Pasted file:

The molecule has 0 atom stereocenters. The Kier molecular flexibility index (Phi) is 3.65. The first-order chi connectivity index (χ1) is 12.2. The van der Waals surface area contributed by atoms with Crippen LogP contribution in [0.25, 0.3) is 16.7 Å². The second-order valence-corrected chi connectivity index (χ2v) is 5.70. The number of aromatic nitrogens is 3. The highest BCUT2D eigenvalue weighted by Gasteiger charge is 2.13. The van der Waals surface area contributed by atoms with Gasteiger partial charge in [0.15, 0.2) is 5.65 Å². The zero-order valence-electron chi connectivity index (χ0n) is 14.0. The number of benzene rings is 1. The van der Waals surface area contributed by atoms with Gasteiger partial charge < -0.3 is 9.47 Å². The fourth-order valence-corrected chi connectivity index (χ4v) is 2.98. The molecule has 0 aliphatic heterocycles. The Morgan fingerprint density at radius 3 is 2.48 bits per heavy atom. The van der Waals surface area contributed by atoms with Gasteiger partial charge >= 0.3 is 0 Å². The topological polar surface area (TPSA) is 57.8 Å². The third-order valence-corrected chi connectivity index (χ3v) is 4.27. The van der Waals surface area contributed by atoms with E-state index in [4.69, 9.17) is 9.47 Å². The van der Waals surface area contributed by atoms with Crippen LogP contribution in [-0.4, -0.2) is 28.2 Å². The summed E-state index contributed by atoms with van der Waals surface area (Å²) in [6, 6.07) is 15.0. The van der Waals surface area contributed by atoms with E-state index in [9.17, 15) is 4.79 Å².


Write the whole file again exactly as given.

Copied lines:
The molecule has 0 atom stereocenters. The Kier molecular flexibility index (Phi) is 3.65. The first-order chi connectivity index (χ1) is 12.2. The van der Waals surface area contributed by atoms with Crippen LogP contribution in [0.25, 0.3) is 16.7 Å². The second-order valence-corrected chi connectivity index (χ2v) is 5.70. The number of aromatic nitrogens is 3. The highest BCUT2D eigenvalue weighted by Gasteiger charge is 2.13. The van der Waals surface area contributed by atoms with Gasteiger partial charge in [0.15, 0.2) is 5.65 Å². The zero-order valence-electron chi connectivity index (χ0n) is 14.0. The number of benzene rings is 1. The van der Waals surface area contributed by atoms with Gasteiger partial charge < -0.3 is 9.47 Å². The fourth-order valence-corrected chi connectivity index (χ4v) is 2.98. The molecule has 0 aliphatic heterocycles. The Morgan fingerprint density at radius 3 is 2.48 bits per heavy atom. The van der Waals surface area contributed by atoms with Gasteiger partial charge >= 0.3 is 0 Å². The topological polar surface area (TPSA) is 57.8 Å². The third-order valence-corrected chi connectivity index (χ3v) is 4.27. The van der Waals surface area contributed by atoms with E-state index in [4.69, 9.17) is 9.47 Å². The van der Waals surface area contributed by atoms with Crippen LogP contribution in [-0.4, -0.2) is 28.2 Å². The summed E-state index contributed by atoms with van der Waals surface area (Å²) in [6, 6.07) is 15.0. The van der Waals surface area contributed by atoms with E-state index in [9.17, 15) is 4.79 Å².